We started the month of May with corporate earnings that had exceeded all expectations and an all-time high on the S&P 500. However, there were lingering concerns as to whether the recovery would be able to keep pace with Q1 throughout the rest of the year, as well as mounting fears that the Fed may begin to taper its monetary support.
Taxes and inflation concerns were also in the spotlight. The Biden administration is likely to want to raise capital for its own fiscal largesse with tax hikes, and with demand outstripping supply as the economy picks up steam, inflation fears are looking as though they will be one of the major themes of 2021.
To add to this, there were seasonal concerns such as the old Wall Street adage that you “sell in May and go away,” alluding to the traditionally softer months for US equities between May and October. This last point may have been particularly prominent in the minds of certain investors given the magnitude of the move US stocks have made in the first quarter.
The May 12 Sell-off
What has actually transpired over the course of the month appears to be a market collectively attempting to digest the outsized gains it has already made this year with a blistering post-COVID recovery, impressive vaccination roll-out, and a great deal of pent up demand as consumers flush with newly-minted stimulus money attempt to flex their muscles.
Stocks sold off from their highs in the first half of the month, a weak bounce led to a re-test of the low set by the market on May 12, and it has been tentatively clawing back those losses since then. That May 12 low in stocks was also a high-water mark for the month in bond yields. US 10-year yields were rejected from the 1.70 level, then attempted to re-test it a week later, and have rolled over since then. 1.55 is the level to keep an eye on now, with that earlier support of 1.58 having failed to hold throughout April and May.
There have been a number of economic indicators that have fuelled the above concerns over the course of the month. May 7 saw the biggest mismatch between market expectations and a non-farm payroll reading in recent memory. The number of newly employed Americans during April (excluding farming) came in at 266,000, down from the March reading of 770,000 and nowhere near the market’s expectation of a 990,000 reading.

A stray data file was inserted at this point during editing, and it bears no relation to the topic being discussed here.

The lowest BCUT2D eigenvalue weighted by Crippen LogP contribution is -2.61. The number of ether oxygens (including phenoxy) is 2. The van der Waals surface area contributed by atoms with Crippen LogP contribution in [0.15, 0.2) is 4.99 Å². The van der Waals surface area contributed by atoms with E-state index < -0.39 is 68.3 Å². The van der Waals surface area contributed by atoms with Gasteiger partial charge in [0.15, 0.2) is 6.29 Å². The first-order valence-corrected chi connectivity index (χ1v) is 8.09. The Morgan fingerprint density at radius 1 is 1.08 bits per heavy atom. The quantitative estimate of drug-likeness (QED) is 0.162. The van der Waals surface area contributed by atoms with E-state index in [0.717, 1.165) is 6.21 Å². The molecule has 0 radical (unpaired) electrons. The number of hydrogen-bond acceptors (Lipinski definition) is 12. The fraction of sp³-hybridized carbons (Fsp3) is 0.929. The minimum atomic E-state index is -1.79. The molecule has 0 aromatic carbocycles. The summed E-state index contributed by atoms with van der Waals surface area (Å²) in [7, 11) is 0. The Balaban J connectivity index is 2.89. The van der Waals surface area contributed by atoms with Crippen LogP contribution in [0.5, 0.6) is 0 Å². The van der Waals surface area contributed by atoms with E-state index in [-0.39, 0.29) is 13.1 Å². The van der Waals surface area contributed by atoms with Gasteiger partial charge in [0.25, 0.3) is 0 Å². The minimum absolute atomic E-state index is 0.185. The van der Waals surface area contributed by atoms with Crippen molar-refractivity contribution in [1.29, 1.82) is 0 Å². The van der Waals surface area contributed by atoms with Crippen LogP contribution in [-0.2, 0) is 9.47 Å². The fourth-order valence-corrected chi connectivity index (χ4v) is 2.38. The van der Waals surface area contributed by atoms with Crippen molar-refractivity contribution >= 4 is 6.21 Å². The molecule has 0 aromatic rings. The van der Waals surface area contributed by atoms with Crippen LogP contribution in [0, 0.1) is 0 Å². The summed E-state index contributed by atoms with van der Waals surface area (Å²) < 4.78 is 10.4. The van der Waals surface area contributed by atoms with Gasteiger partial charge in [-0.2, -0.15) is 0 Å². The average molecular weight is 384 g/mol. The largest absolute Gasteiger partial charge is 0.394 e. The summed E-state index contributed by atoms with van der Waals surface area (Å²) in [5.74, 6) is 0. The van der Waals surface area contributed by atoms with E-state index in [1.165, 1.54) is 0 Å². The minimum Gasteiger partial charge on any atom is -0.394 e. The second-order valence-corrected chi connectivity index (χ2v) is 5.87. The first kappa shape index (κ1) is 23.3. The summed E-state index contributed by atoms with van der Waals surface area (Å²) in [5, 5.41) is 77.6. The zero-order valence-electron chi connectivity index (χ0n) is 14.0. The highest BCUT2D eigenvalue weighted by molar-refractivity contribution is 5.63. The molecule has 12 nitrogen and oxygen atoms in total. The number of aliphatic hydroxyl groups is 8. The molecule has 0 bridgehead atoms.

The report sparked vociferous debate over whether the Biden administration’s $300 per week federal jobless benefit scheme was encouraging people to stay out of the workforce and contributing to wage inflation. This one data point and the debate surrounding it would set the tone for the entire month.
The May 12 CPI reading, in which both the broad and core measures came in 0.6% over the market’s expectations, stoked fears that inflation had finally arrived in a form that would register on the Fed’s radar, leading to speculation of a Fed response akin to taking the punch bowl away.
Over the course of the month, various regional Fed presidents would reiterate Jerome Powell’s statements from earlier in the month that the Federal Reserve would maintain a dovish stance and that any inflation would be transient.
Weaker than expected retail sales figures in both broad and core readings, as well as preliminary consumer surveys from the University of Michigan that reveal a dip in sentiment has also added to the sense of uncertainty that’s pervading the market.
The Bottom Line
It should be noted that the market can often find reasons to justify its collective emotional valence using whatever data points appear to be at hand. Both retail sales and consumer sentiment readings were barely a blip in the scheme of things, and are likely to be more affected by the inflated levels they’re coming down from, rather than being evidence of anything more concerning.
The CPI move higher was slightly more than a blip, but well within the Fed’s tolerances, particularly since it has been so vocal this year about letting inflation run hot, even if it were to get over 2%. The fact is that none of this is news to anyone in the know.
We expected inflation prints to tick higher as the base effects of last year’s COVID crash worked their way out of the year-over-year data. We also expected significant bottlenecks in supply owing to how comprehensively the US shut its economy down during the pandemic. For a trader, much of this hand-wringing appears to have more to do with worries over how high we’ve run so soon and fears as to how long it can continue.
This, of course, is the ultimate question, and one that nobody can really answer with any confidence. The macro picture certainly appears ripe for higher asset prices, as is the fact that summer stock market rallies appear to be more pronounced during a new President’s first year in office. We saw the same thing in 2017 with Trump’s election (along with a pronounced bull market in crypto as well, which we’ve also experienced this year).
Of the major US indices, the S&P 500 is the one closest to its record highs at the moment, followed closely by the Dow. How the price action looks as these markets edge closer to their highs will tell us a lot more about what to expect in the next few months.
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